How to Take a Comprehensive Approach to Complex Regional Pain Syndrome

Improving diagnostic skills can assist clinicians in formulating a differential diagnosis for back and neck pain.

Being able to appropriately diagnose, manage, and treat neck and back pain can go a long way when your patient is experiencing painful conditions. Jumping to the solution before correctly assessing the situation at hand could result in adverse effects for your patient. 

As more than 100 million people suffer from chronic pain, clinicians are tasked with identifying new ways to treat a population that is aging, gaining more weight, and living longer. While physicians may not necessarily be able to prevent pain from occurring, they can do their best to comfort patients enduring painful conditions.

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“Many regional pain syndromes mimic each other,” said Srinivas Nalamachu, MD, a clinical associate professor at Temple University and president and clinical director of the International Clinical Research Institute in Overland Park, Kansas. “Sometimes patients may have more than one condition. It is important to know what we are dealing with to be able to come up with the right intervention.”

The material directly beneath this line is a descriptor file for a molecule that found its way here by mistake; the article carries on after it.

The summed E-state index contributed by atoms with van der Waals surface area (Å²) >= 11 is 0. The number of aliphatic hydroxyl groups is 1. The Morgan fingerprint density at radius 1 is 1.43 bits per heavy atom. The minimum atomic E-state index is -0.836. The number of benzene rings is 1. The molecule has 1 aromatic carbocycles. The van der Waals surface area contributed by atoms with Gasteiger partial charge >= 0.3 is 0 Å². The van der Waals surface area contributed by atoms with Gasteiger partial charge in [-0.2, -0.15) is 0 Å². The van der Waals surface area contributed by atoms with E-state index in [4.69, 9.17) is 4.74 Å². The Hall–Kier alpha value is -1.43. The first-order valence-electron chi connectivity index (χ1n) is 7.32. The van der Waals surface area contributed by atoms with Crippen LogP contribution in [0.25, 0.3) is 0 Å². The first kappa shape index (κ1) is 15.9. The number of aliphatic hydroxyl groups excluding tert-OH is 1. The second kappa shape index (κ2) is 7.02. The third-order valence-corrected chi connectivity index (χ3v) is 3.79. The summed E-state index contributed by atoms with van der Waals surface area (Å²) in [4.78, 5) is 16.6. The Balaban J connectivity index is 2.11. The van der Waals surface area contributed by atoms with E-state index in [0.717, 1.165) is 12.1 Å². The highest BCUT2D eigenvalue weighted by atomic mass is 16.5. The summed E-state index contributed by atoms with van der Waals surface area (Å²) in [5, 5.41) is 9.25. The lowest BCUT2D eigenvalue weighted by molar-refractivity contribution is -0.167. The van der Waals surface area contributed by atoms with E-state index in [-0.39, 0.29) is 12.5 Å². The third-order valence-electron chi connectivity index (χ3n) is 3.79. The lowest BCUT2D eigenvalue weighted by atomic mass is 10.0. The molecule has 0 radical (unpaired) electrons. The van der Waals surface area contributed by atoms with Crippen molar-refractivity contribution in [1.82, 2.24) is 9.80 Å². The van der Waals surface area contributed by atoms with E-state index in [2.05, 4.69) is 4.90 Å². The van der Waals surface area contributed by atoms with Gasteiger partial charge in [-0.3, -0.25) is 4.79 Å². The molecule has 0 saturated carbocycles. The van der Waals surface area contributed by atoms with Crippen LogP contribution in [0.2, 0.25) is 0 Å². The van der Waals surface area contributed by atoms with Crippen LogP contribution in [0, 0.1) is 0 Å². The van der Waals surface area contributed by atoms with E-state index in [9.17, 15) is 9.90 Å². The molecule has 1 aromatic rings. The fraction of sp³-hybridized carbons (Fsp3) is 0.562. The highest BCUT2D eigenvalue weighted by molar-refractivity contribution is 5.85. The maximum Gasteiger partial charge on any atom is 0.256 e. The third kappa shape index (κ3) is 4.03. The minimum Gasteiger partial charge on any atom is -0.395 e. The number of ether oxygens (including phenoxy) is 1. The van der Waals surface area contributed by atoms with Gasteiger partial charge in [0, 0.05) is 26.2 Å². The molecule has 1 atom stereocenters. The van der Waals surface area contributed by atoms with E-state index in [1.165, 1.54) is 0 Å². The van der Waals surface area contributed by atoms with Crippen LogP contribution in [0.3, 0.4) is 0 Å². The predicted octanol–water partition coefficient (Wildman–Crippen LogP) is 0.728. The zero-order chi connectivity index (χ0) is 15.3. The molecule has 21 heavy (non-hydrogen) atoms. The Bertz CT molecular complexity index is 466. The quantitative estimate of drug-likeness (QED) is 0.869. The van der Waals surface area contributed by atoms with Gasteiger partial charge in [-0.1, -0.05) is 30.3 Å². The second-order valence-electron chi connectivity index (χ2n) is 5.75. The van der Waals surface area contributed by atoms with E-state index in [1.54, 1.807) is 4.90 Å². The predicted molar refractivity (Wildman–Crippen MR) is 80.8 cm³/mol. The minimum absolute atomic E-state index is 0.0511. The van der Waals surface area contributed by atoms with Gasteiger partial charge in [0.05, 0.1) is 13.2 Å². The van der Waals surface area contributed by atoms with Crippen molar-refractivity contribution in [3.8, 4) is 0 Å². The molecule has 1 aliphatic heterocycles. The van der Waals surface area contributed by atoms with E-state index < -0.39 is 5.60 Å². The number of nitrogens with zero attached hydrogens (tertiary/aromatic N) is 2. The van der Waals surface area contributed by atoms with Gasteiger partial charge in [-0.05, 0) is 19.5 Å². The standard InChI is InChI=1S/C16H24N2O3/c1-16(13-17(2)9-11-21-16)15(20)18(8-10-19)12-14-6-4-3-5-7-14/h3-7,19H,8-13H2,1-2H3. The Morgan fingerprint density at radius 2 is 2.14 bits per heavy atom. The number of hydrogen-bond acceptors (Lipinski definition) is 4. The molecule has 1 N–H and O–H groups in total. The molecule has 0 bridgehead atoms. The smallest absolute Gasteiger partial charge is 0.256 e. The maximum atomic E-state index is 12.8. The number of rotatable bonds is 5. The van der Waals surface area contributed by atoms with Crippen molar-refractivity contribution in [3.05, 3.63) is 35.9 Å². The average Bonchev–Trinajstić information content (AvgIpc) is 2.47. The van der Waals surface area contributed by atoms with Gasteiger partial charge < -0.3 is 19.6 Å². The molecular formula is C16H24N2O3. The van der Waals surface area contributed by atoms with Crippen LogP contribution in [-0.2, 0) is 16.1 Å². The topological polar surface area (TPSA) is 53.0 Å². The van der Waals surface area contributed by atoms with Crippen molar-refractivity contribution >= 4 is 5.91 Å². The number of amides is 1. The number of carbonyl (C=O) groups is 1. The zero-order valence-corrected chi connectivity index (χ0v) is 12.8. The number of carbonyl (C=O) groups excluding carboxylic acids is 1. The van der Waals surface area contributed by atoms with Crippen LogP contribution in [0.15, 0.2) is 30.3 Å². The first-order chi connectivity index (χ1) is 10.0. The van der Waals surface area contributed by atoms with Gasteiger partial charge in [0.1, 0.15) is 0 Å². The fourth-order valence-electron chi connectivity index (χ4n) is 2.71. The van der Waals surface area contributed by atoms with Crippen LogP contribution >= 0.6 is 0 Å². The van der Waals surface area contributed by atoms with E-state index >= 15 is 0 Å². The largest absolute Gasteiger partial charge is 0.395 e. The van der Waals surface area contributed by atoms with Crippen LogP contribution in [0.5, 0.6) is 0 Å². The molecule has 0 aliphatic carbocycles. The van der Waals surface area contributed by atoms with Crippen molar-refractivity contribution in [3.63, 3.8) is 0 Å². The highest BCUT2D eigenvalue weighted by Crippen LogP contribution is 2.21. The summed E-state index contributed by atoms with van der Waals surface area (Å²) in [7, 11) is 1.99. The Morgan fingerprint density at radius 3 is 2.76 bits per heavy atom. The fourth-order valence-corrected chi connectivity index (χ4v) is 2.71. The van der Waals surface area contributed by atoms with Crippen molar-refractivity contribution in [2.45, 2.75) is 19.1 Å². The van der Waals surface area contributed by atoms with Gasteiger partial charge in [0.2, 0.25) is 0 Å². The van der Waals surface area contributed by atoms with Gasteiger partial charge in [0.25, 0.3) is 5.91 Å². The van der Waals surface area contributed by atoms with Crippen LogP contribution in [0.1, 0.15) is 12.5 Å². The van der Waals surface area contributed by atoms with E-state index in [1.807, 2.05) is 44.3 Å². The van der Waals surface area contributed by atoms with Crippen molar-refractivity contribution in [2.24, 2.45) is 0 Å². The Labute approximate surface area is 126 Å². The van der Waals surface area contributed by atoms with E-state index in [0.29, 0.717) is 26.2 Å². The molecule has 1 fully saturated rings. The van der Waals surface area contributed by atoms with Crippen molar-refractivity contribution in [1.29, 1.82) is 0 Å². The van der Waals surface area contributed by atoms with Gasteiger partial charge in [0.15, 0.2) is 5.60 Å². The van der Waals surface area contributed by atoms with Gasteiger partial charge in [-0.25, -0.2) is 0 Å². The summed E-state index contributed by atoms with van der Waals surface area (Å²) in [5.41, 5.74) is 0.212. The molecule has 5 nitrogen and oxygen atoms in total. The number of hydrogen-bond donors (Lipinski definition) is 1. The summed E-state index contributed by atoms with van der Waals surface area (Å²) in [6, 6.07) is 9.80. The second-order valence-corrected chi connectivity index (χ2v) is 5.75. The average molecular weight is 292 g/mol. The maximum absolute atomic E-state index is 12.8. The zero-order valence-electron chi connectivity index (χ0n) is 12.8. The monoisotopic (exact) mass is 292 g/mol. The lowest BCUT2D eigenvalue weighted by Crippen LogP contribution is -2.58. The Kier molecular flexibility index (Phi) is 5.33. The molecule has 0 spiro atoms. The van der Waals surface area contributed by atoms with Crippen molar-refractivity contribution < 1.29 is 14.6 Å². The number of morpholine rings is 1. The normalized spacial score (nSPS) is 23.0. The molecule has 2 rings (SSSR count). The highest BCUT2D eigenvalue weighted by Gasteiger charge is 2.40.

A patient’s acute low back pain will typically go away in 2 to 3 weeks, and less than 10% will have chronic issues.1 Guidelines call for the use of acetaminophen, nonsteroidal anti-inflammatory agents (NSAIDs), muscle relaxants, and physical therapy as first-line treatment.2 If pain is uncontrollable, referral to a specialist may be required.

Improving clinician diagnostic skills can assist physicians with formulating a differential diagnosis. Dr. Nalamachu noted that new pharmacologic and interventional treatment options have been proven to be essential in providing patients with pain relief. 

“There is limited education and training in medical schools and primary care residencies on these conditions,” he said. 

Other back pain conditions warranting attention include lumbosacral radiculopathy, facet joint arthritis, sacroiliac dysfunction, piriformis syndrome, and ankylosing spondylitis. In addition, although rare, pelvic pathology and ischial bursitis should also be considered as contributing to regional pain syndromes. 

Several items are of significance when evaluating back pain: patient history, previous diagnostic testing, functional history, previous interventions, and a thorough evaluation for diagnosis and management. 

Following on the heels of back pain is neck pain. Dr. Nalamachu noted that contributing to the increase in complaints of neck pain are sedentary lifestyles and poor posturing associated with increased use of computers. 

This article originally appeared on MPR